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Text Analytics

Video Description

Hear the legendary Bill Inmon discuss text analytics. Not only will Bill teach you about textual analytics, he will give you exercises and explain the answers as if you are in the classroom with him! Over a dozen exercises are included in this video.

Text is everywhere in the corporation. Yet corporations use only a paltry amount of it. In today’s world, 95% or more of corporate decisions are made based on classical structured data. Yet there is a wealth of information locked up in text.

So what is the problem with text? There are many challenges. But the primary challenge is that text does not fit comfortably or well with standard database structure. Standard database structures require data to be nice and uniform. But text is anything but uniform. And there are other important challenges with text. Language is inherently complex. And processing text requires more than just the handling of text. Managing text requires the identification and management of the context of text as well.

This overview course examines the challenges facing the organization that wishes to incorporate text into the decision making process. This overview course contains both lecture and interactive activities.

Upon completing this course the viewer will be able to identify the activities that must be done in order to start using text in management decisions.

Clips covered include:

  • Quantifying Business Value. Most business decisions are made based upon structured data, yet most of the data in the corporation is unstructured/textual. The benefits for each type of unstructured data is discussed, including the voice of the customer. The challenges of analyzing text are covered, as well as some statistics around the quantity of business decisions made based upon structured versus unstructured data.
  • Visualizing Text. We will explore transforming raw text into a visual that management can use to make important corporate decisions.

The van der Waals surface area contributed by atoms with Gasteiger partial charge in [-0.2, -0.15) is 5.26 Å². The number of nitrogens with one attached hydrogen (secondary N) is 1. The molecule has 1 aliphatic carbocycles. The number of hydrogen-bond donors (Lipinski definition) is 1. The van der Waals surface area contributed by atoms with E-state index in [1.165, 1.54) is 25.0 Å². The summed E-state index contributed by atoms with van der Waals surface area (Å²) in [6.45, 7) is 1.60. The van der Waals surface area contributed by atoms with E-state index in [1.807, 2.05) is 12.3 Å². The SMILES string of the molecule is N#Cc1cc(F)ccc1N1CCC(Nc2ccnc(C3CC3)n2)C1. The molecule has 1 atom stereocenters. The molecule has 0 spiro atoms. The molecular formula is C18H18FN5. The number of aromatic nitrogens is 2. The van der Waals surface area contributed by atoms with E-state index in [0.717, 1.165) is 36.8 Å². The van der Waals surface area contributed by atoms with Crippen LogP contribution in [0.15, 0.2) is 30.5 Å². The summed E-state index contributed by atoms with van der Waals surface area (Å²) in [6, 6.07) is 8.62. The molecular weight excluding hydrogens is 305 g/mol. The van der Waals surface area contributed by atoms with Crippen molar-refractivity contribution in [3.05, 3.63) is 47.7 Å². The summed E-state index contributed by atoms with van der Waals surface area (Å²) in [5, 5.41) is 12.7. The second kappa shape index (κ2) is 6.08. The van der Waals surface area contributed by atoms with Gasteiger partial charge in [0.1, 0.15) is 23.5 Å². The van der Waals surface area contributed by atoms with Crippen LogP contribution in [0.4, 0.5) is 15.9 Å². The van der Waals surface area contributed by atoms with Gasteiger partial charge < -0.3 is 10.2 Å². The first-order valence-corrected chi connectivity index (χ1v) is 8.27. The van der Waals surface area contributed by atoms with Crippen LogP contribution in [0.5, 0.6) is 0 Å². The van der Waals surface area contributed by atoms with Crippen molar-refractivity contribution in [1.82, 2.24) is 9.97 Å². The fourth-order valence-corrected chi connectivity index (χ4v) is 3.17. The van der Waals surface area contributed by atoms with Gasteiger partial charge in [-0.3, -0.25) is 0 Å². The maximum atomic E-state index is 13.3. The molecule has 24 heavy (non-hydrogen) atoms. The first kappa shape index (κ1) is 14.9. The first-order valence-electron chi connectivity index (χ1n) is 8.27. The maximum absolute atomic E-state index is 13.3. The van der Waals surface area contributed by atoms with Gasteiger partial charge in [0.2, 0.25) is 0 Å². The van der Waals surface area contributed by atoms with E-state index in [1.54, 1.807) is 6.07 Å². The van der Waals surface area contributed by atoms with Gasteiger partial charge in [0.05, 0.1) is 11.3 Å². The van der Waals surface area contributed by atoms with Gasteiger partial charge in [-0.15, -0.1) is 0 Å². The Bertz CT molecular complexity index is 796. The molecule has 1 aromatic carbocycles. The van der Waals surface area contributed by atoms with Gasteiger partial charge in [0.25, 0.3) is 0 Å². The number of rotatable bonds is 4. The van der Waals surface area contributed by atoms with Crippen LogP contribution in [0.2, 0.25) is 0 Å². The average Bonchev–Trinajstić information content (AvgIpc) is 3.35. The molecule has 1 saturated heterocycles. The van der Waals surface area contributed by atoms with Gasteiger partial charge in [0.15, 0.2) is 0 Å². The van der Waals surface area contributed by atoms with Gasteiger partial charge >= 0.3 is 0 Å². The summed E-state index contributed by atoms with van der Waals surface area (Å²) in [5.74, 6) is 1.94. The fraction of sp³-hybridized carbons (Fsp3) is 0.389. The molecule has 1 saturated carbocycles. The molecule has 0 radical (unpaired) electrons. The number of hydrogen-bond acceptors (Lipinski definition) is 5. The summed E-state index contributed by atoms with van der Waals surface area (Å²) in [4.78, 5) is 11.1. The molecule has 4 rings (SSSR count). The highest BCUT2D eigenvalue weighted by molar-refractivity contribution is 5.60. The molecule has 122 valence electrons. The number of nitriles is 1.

• Identifying the Correct Audience. Learn who receives the benefits of textual analytics (HINT: it is not the IT department!). Marketing, Sales, Finance, and Management use cases will be discussed.
  • More on Visualizations. The benefits of visualization are discussed with many examples, including those involving demographics and geography.
  • Iterative Processing. We discuss the process for working with text, starting with capturing raw data, then creating taxonomies, preparing textual disambiguation technology, building databases, and finally visualization.
  • Acquiring Text. Text comes from many different places, including voice communication, paper documents, telephone transcriptions, and email conversions. We discuss these different sources along with the challenges they raise.
  • Formatting Raw Text. Several examples are provided, showing how to go from raw text into something more useful.
  • Deciphering a Taxonomy. A taxonomy is defined and several examples are provided.
  • Categorizing Taxonomies. We explore the two main categories of taxonomies (language and industry-specific), and give examples of each.
  • Leveraging Taxonomies. Taxonomies help us organize text. They help us identify the important words and form the foundation of sentiment analysis.
  • Generalizing Taxonomies. The same or very similar taxonomies apply to different companies in the same industry. We go through a number of examples.
  • Editing Text Basics. We cover the basic ways to do textual disambiguation, including stop word processing, alternate spelling, acronym resolution, and stemming.
  • Resolving Taxonomies. The process of matching your taxonomies against your documents is called “taxonomy resolution”. We discuss taxonomy resolution and provide several examples.
  • Exploring the Database. We discuss the standard relational record and how text is transformed to fit into the relational database.
  • Post Processing. We discuss post processing, which are the steps in going from a traditional relational database to an analytical database. Some of the functions discussed include inference processing, conjunctions, and negations.
  • Processing Sentiment Analysis. We discuss going from the analytic database to visualzation using several examples of sentiment analysis.
  • Leveraging Textual Analytics. Several examples including a call center example illustrate the value of textual analytics.
  • Improving on Textual Analytics. We discuss the evolution of textual analytics and how it has improved over the years, such as through soundex and stemming.